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This blog was originally published on the Administration for Children & Families website.
By Marsha Basloe, Senior Advisor for Early Childhood Development
When my son was little, he had a favorite stuffed animal called “elephant.” Elephant went everywhere Benjy went! One of my favorite memories is standing in his bedroom doorway and watching him sleep in his “new big bed” with his arm wrapped around elephant under the covers. This memory was important to me last week as I attended the National Alliance to End Homelessness Family and Youth Conference to present on the Administration for Children and Families’ early childhood efforts to support young children experiencing homelessness.
There were multiple workshops sharing the amazing efforts of programs and communities across the country. Secretary Julian Castro spoke to a large audience about the Department of Housing and Urban Development’s work and HUD’s linking with partners including the Veterans Administration and the Department of Health and Human Services. He said that people need more than just housing; families don’t live in silos and it’s why the collaboration and coordination between HUD, VA and HHS is so important – from the federal level to the local level.
The 25 Cities Effort is designed to help communities intensify and integrate their local efforts to end Veteran and chronic homelessness. Fresno launched its local 25 Cities Effort in May 2014, setting a goal to house 60 high-priority individuals. Local stakeholders, however, were in for a surprise when one activity at an introductory meeting challenged everything they thought they knew about working together to connect individuals in need with housing. Here's what they learned.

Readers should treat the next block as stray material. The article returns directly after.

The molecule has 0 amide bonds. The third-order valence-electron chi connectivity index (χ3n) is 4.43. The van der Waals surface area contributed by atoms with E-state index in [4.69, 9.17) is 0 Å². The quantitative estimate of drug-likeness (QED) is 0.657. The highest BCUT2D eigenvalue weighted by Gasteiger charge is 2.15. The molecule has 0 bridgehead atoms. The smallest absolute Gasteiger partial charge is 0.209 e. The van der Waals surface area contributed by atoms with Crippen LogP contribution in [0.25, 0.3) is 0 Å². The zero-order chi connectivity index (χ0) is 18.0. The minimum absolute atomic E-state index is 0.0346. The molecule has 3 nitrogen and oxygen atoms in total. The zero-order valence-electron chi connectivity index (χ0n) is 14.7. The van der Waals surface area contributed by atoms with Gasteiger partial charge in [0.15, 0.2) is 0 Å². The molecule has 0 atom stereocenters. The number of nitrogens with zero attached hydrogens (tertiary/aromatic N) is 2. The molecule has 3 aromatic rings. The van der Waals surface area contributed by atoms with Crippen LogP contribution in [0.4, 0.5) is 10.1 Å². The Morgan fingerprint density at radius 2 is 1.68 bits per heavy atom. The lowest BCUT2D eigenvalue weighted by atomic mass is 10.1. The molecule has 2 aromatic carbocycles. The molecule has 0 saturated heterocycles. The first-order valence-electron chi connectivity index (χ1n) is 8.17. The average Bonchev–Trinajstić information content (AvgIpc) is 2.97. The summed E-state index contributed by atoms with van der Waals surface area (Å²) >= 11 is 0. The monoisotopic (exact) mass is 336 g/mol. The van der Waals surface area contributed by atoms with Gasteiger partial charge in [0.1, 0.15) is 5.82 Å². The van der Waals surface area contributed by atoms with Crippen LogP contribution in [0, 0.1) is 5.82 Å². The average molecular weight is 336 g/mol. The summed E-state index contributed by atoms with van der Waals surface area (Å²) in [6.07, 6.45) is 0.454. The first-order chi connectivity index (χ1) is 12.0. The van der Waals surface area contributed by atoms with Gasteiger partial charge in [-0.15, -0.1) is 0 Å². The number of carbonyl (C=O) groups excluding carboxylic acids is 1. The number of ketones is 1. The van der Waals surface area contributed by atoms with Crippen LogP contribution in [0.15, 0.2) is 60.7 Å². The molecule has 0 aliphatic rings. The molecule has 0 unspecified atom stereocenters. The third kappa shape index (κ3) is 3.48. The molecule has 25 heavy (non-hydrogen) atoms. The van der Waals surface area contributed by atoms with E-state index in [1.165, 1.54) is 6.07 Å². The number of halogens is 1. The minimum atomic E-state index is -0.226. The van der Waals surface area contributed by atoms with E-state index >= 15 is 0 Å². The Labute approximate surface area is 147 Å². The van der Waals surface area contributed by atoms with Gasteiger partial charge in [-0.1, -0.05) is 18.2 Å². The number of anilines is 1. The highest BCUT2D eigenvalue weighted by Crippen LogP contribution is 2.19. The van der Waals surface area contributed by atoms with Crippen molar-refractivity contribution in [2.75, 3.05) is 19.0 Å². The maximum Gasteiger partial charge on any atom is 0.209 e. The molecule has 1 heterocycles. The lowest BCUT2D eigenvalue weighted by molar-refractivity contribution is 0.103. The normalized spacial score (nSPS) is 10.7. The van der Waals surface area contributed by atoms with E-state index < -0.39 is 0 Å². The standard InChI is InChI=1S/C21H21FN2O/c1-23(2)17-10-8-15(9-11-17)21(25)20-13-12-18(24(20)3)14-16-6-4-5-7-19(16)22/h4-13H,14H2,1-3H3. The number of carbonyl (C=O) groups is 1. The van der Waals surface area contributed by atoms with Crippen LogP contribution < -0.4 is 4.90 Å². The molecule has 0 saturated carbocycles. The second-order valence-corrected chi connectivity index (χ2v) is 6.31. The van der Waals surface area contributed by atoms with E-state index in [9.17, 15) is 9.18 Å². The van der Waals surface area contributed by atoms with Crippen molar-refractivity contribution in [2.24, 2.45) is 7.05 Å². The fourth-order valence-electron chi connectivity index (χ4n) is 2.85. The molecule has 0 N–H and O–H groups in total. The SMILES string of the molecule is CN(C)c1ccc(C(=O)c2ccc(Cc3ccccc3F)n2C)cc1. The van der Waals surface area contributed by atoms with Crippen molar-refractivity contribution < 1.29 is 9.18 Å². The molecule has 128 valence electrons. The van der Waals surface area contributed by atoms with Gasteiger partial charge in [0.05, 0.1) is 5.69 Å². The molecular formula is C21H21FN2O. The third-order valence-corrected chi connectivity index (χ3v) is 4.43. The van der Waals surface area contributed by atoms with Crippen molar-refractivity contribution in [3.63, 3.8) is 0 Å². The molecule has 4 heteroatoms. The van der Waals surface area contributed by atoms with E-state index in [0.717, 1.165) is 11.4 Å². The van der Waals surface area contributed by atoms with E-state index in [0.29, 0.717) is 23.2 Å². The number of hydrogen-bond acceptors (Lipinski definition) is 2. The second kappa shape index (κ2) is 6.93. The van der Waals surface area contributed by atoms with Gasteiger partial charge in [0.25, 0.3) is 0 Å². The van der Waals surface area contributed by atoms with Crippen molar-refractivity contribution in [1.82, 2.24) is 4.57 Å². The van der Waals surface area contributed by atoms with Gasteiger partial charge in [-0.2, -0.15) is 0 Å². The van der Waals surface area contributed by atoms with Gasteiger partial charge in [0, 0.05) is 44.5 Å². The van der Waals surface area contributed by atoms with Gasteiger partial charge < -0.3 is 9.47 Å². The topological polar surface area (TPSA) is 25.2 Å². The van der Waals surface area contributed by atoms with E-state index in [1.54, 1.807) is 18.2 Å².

At an individual level, the turmoil that comes from not having a safe place that is home is a crisis. It is a crisis that without adequate resolution gets worse. Although there are programs that provide housing and services for people, we will never have an adequate response that is at the pace and scale needed as long as it depends on people in crisis being required to navigate multiple programs in an attempt to get their needs met. Responding in a person-centered way to homelessness requires that programs are operating as a system. Making this shift is not simple, but it is being done in more and more communities throughout the country, and a systems approach is essential to achieving an end to homelessness.
Like most partnerships, one of the most critical ingredients is empathy. We have to be able to understand one another's incentives and find the common ground that aligns our work together. We shouldn’t just invite our partners to our meetings. (Who has time to attend someone else’s meetings?) We need to make “my” meetings “our” meetings. To do so, we have to work to understand what is important to our partners and create a space for honest dialogue and mutual understanding about where our efforts should support one another. We have to show that this is not only a good use of their time, but that we are focused on helping our partners succeed at their mission. And that, of course, is how together we succeed at our mission.
More than 20 organizations joined together to create the Skid Row Coordinated Entry System, in alignment with the Home For Good campaign in Los Angeles. The goal was to make systematic changes that would foster collaboration. For the first time, a system permanent supportive housing services for chronically homeless individuals were being examined, re-imagined, and improved.